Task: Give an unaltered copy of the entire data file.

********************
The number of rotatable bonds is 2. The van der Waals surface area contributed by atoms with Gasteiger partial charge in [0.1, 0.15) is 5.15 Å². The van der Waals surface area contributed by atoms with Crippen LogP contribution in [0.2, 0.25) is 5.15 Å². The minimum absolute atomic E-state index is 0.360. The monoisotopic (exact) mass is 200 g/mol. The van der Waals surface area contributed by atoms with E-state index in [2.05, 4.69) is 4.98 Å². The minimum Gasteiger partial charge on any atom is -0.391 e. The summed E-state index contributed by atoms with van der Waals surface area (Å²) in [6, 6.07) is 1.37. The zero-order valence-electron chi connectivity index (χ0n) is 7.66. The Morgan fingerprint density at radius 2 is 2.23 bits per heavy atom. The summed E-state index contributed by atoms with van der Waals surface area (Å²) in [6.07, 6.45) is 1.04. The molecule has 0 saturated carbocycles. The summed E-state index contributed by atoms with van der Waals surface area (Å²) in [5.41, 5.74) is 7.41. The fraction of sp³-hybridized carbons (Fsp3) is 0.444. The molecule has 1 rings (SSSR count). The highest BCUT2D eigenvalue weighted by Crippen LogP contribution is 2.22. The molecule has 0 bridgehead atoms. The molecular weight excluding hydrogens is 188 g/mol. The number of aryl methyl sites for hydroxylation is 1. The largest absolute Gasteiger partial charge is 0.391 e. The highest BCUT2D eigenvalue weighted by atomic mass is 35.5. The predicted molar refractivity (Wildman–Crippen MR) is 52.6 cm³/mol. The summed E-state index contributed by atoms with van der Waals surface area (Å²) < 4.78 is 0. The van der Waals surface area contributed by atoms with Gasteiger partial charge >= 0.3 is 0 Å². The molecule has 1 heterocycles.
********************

The number of rotatable bonds is 2. The van der Waals surface area contributed by atoms with Gasteiger partial charge in [0.1, 0.15) is 5.15 Å². The van der Waals surface area contributed by atoms with Crippen LogP contribution in [0.2, 0.25) is 5.15 Å². The minimum absolute atomic E-state index is 0.360. The monoisotopic (exact) mass is 200 g/mol. The van der Waals surface area contributed by atoms with E-state index in [2.05, 4.69) is 4.98 Å². The minimum Gasteiger partial charge on any atom is -0.391 e. The summed E-state index contributed by atoms with van der Waals surface area (Å²) in [6, 6.07) is 1.37. The zero-order valence-electron chi connectivity index (χ0n) is 7.66. The Morgan fingerprint density at radius 2 is 2.23 bits per heavy atom. The summed E-state index contributed by atoms with van der Waals surface area (Å²) in [6.07, 6.45) is 1.04. The molecule has 0 saturated carbocycles. The summed E-state index contributed by atoms with van der Waals surface area (Å²) in [5.41, 5.74) is 7.41. The fraction of sp³-hybridized carbons (Fsp3) is 0.444. The molecule has 1 rings (SSSR count). The highest BCUT2D eigenvalue weighted by Crippen LogP contribution is 2.22. The molecule has 0 bridgehead atoms. The molecular weight excluding hydrogens is 188 g/mol. The number of aryl methyl sites for hydroxylation is 1. The largest absolute Gasteiger partial charge is 0.391 e. The highest BCUT2D eigenvalue weighted by atomic mass is 35.5. The predicted molar refractivity (Wildman–Crippen MR) is 52.6 cm³/mol. The summed E-state index contributed by atoms with van der Waals surface area (Å²) < 4.78 is 0. The van der Waals surface area contributed by atoms with Gasteiger partial charge >= 0.3 is 0 Å². The molecule has 1 heterocycles.